A systematic review of literature reporting safety outcomes with contact lenses in children found that there appears to be no increased risk of developing corneal infiltrative events in children compared to adults, and indeed the risk might possibly even be lower in children aged 8 to 11 years old.19
Collectively, these data indicate that although there is an existent risk of developing complications during lens wear in children, this risk is no higher than that observed in adult wearers. Ensuring vigilance, hygiene and education around safe lens wear will ensure that the risk is minimal.
The benefits of contact lens wear in children go beyond simple refractive error correction. In spite of the encouraging data on improved quality of life with contact lenses in children, presently, use of lenses in children is often restricted to certain areas, such as management of complex conditions and as an accessory device for certain situations, such as in sport. However, the accumulating body of evidence around cosmesis, safety and efficacy of contact lens use in children suggests this modality should be considered as a mainstream management option, especially given the evidenced role of contact lenses in slowing myopia. However, considering the possibility of developing potentially serious complications such as microbial keratitis, adopting strategies to minimise risk is essential. For either daily wear or daily disposable wear schedules, patient education with regular monitoring and oversight should help promote successful contact lens wear.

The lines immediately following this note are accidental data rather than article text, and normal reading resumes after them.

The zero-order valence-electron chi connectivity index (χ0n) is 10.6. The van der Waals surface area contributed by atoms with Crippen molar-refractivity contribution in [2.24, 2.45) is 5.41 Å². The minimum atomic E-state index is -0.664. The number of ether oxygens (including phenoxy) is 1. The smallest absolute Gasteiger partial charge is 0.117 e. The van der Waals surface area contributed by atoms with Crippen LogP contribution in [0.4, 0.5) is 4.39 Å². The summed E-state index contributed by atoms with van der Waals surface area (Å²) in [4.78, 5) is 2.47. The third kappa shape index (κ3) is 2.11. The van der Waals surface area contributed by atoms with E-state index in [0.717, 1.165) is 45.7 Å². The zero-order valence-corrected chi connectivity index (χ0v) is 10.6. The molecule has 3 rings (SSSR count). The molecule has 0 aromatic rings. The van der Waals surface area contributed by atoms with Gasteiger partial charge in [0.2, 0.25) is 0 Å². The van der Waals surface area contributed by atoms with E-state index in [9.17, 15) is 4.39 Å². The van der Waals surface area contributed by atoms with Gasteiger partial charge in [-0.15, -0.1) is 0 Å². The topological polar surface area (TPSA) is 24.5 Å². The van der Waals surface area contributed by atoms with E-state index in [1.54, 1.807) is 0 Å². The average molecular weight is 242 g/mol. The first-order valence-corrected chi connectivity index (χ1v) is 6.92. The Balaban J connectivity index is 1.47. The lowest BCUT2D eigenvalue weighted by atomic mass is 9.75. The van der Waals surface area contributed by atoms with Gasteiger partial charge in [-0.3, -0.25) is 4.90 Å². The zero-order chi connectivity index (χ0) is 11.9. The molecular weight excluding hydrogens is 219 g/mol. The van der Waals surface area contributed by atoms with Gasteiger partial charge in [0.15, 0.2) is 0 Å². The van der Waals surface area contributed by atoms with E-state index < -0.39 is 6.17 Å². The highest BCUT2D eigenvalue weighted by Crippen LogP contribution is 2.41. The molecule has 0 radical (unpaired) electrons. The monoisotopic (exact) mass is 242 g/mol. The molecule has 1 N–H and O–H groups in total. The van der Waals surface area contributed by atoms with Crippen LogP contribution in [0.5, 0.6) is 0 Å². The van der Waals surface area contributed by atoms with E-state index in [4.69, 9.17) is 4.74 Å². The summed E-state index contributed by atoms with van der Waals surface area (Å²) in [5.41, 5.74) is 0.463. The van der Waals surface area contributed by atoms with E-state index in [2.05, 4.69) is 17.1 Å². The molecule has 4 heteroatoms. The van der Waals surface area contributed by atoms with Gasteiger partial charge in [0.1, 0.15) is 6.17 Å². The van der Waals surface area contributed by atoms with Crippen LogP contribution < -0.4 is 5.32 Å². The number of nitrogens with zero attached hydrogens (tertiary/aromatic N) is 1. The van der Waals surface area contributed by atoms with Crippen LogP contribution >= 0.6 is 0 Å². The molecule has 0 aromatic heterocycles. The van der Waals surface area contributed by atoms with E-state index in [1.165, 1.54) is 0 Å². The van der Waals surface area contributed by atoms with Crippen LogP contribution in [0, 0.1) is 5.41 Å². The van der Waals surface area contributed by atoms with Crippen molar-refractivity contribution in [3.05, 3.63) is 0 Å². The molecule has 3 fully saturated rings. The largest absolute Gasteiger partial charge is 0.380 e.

- Santodomingo-Rubido J, Villa-Collar C, et al. Myopia control with orthokeratology contact lenses in Spain: a comparison of vision-related quality-of-life measures between orthokeratology contact lenses and single-vision spectacles. Eye & Contact Lens. 2013;39(2): 153-7.
- Rah MJ, Walline JJ, Jones-Jordan LA, et al. Vision specific quality of life of pediatric contact lens wearers. Optom Vis Sci. 2010;87(8): 560-6.
- Walline JJ, Gaume A, Jones LA, et al. Benefits of contact lens wear for children and teens. Eye & Contact Lens. 2007;33(6 Pt 1): 317-21.
- Pomeda AR, Perez-Sanchez B, et al. MiSight Assessment Study Spain: A comparison of vision-related quality-of-life measures between MiSight contact lenses and single-vision spectacles. Eye & Contact Lens. 2017. DOI: 10.1097/ICL.0000000000000413
- Li L, Moody K, et al. Contact lenses in pediatrics study in Singapore. Eye & Contact Lens. 2009;35(4): 188-95.
- Plowright AJ, Maldonado-Codina C, et al. Daily disposable contact lenses versus spectacles in teenagers. Optom Vis Sci. 2015;92(1): 44-52.